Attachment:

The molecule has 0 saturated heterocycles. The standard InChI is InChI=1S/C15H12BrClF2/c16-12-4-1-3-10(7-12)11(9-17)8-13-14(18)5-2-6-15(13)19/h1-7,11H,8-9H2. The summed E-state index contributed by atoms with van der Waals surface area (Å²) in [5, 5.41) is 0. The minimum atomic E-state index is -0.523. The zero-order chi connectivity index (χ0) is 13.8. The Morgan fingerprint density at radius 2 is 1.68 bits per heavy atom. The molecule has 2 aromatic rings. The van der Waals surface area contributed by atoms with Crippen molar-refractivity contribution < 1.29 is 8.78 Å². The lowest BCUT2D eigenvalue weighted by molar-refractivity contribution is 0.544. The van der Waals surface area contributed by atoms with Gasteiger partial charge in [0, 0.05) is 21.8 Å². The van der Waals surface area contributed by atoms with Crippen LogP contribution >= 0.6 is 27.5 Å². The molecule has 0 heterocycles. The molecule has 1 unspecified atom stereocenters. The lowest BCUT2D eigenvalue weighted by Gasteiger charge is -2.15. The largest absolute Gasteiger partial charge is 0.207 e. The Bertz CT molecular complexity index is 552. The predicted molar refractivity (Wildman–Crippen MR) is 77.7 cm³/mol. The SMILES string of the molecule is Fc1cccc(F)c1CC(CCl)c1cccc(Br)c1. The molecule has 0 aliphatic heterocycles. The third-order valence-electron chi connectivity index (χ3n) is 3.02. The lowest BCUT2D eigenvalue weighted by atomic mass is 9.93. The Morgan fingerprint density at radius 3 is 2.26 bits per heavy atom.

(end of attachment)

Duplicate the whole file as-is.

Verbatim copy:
The molecule has 0 saturated heterocycles. The standard InChI is InChI=1S/C15H12BrClF2/c16-12-4-1-3-10(7-12)11(9-17)8-13-14(18)5-2-6-15(13)19/h1-7,11H,8-9H2. The summed E-state index contributed by atoms with van der Waals surface area (Å²) in [5, 5.41) is 0. The minimum atomic E-state index is -0.523. The zero-order chi connectivity index (χ0) is 13.8. The Morgan fingerprint density at radius 2 is 1.68 bits per heavy atom. The molecule has 2 aromatic rings. The van der Waals surface area contributed by atoms with Crippen molar-refractivity contribution < 1.29 is 8.78 Å². The lowest BCUT2D eigenvalue weighted by molar-refractivity contribution is 0.544. The van der Waals surface area contributed by atoms with Gasteiger partial charge in [0, 0.05) is 21.8 Å². The van der Waals surface area contributed by atoms with Crippen LogP contribution >= 0.6 is 27.5 Å². The molecule has 0 heterocycles. The molecule has 1 unspecified atom stereocenters. The lowest BCUT2D eigenvalue weighted by Gasteiger charge is -2.15. The largest absolute Gasteiger partial charge is 0.207 e. The Bertz CT molecular complexity index is 552. The predicted molar refractivity (Wildman–Crippen MR) is 77.7 cm³/mol. The SMILES string of the molecule is Fc1cccc(F)c1CC(CCl)c1cccc(Br)c1. The molecule has 0 aliphatic heterocycles. The third-order valence-electron chi connectivity index (χ3n) is 3.02. The lowest BCUT2D eigenvalue weighted by atomic mass is 9.93. The Morgan fingerprint density at radius 3 is 2.26 bits per heavy atom.